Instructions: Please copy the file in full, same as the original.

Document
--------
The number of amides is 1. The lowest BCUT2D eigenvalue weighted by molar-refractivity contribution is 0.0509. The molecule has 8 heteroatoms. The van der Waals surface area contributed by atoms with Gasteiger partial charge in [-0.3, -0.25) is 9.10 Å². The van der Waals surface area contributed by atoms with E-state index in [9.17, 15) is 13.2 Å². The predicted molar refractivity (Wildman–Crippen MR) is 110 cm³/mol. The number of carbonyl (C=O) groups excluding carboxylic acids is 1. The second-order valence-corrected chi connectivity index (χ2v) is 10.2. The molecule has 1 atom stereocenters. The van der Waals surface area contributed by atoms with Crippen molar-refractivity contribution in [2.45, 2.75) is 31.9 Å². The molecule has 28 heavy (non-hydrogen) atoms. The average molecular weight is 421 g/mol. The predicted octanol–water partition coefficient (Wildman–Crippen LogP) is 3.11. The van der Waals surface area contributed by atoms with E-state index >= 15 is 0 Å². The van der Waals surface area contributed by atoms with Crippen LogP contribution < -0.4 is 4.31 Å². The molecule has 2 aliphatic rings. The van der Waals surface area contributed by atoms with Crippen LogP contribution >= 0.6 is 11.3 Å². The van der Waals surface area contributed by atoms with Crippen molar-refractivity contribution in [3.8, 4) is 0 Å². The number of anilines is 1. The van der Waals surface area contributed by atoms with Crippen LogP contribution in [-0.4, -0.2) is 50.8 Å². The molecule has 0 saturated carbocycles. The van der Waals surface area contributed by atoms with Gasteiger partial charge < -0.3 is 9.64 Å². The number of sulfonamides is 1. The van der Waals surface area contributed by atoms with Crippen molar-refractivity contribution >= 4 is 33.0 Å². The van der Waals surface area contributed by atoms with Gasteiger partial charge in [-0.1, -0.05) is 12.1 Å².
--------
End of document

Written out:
The number of amides is 1. The lowest BCUT2D eigenvalue weighted by molar-refractivity contribution is 0.0509. The molecule has 8 heteroatoms. The van der Waals surface area contributed by atoms with Gasteiger partial charge in [-0.3, -0.25) is 9.10 Å². The van der Waals surface area contributed by atoms with E-state index in [9.17, 15) is 13.2 Å². The predicted molar refractivity (Wildman–Crippen MR) is 110 cm³/mol. The number of carbonyl (C=O) groups excluding carboxylic acids is 1. The second-order valence-corrected chi connectivity index (χ2v) is 10.2. The molecule has 1 atom stereocenters. The van der Waals surface area contributed by atoms with Crippen molar-refractivity contribution in [2.45, 2.75) is 31.9 Å². The molecule has 28 heavy (non-hydrogen) atoms. The average molecular weight is 421 g/mol. The predicted octanol–water partition coefficient (Wildman–Crippen LogP) is 3.11. The van der Waals surface area contributed by atoms with E-state index >= 15 is 0 Å². The van der Waals surface area contributed by atoms with Crippen LogP contribution < -0.4 is 4.31 Å². The molecule has 2 aliphatic rings. The van der Waals surface area contributed by atoms with Crippen LogP contribution >= 0.6 is 11.3 Å². The van der Waals surface area contributed by atoms with Crippen molar-refractivity contribution in [3.8, 4) is 0 Å². The number of anilines is 1. The van der Waals surface area contributed by atoms with Crippen LogP contribution in [-0.4, -0.2) is 50.8 Å². The molecule has 0 saturated carbocycles. The van der Waals surface area contributed by atoms with Gasteiger partial charge < -0.3 is 9.64 Å². The number of sulfonamides is 1. The van der Waals surface area contributed by atoms with Crippen molar-refractivity contribution >= 4 is 33.0 Å². The van der Waals surface area contributed by atoms with Gasteiger partial charge in [-0.1, -0.05) is 12.1 Å².